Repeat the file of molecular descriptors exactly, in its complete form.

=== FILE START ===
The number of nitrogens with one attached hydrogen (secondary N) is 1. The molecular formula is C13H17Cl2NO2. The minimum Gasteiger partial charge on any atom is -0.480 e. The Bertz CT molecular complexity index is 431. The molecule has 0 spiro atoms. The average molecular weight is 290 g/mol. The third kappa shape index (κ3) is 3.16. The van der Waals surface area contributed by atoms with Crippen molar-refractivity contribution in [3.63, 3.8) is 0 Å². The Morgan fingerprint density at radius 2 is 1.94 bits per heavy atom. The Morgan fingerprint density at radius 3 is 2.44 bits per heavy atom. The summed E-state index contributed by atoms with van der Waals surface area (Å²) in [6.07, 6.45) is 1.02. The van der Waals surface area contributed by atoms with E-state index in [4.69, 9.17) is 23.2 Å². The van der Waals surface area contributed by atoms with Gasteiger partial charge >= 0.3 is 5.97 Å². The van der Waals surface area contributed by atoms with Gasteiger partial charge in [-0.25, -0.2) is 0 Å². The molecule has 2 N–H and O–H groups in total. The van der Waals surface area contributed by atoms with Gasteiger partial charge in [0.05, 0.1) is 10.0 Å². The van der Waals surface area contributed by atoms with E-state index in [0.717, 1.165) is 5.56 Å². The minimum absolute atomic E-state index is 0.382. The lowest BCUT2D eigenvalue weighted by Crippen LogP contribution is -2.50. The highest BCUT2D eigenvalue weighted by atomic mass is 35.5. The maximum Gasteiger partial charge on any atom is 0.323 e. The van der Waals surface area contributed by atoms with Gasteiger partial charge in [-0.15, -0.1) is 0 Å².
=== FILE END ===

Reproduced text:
The number of nitrogens with one attached hydrogen (secondary N) is 1. The molecular formula is C13H17Cl2NO2. The minimum Gasteiger partial charge on any atom is -0.480 e. The Bertz CT molecular complexity index is 431. The molecule has 0 spiro atoms. The average molecular weight is 290 g/mol. The third kappa shape index (κ3) is 3.16. The van der Waals surface area contributed by atoms with Crippen molar-refractivity contribution in [3.63, 3.8) is 0 Å². The Morgan fingerprint density at radius 2 is 1.94 bits per heavy atom. The Morgan fingerprint density at radius 3 is 2.44 bits per heavy atom. The summed E-state index contributed by atoms with van der Waals surface area (Å²) in [6.07, 6.45) is 1.02. The van der Waals surface area contributed by atoms with E-state index in [4.69, 9.17) is 23.2 Å². The van der Waals surface area contributed by atoms with Gasteiger partial charge >= 0.3 is 5.97 Å². The van der Waals surface area contributed by atoms with Gasteiger partial charge in [-0.25, -0.2) is 0 Å². The molecule has 2 N–H and O–H groups in total. The van der Waals surface area contributed by atoms with Gasteiger partial charge in [0.05, 0.1) is 10.0 Å². The van der Waals surface area contributed by atoms with E-state index in [0.717, 1.165) is 5.56 Å². The minimum absolute atomic E-state index is 0.382. The lowest BCUT2D eigenvalue weighted by Crippen LogP contribution is -2.50. The highest BCUT2D eigenvalue weighted by atomic mass is 35.5. The maximum Gasteiger partial charge on any atom is 0.323 e. The van der Waals surface area contributed by atoms with Gasteiger partial charge in [-0.15, -0.1) is 0 Å².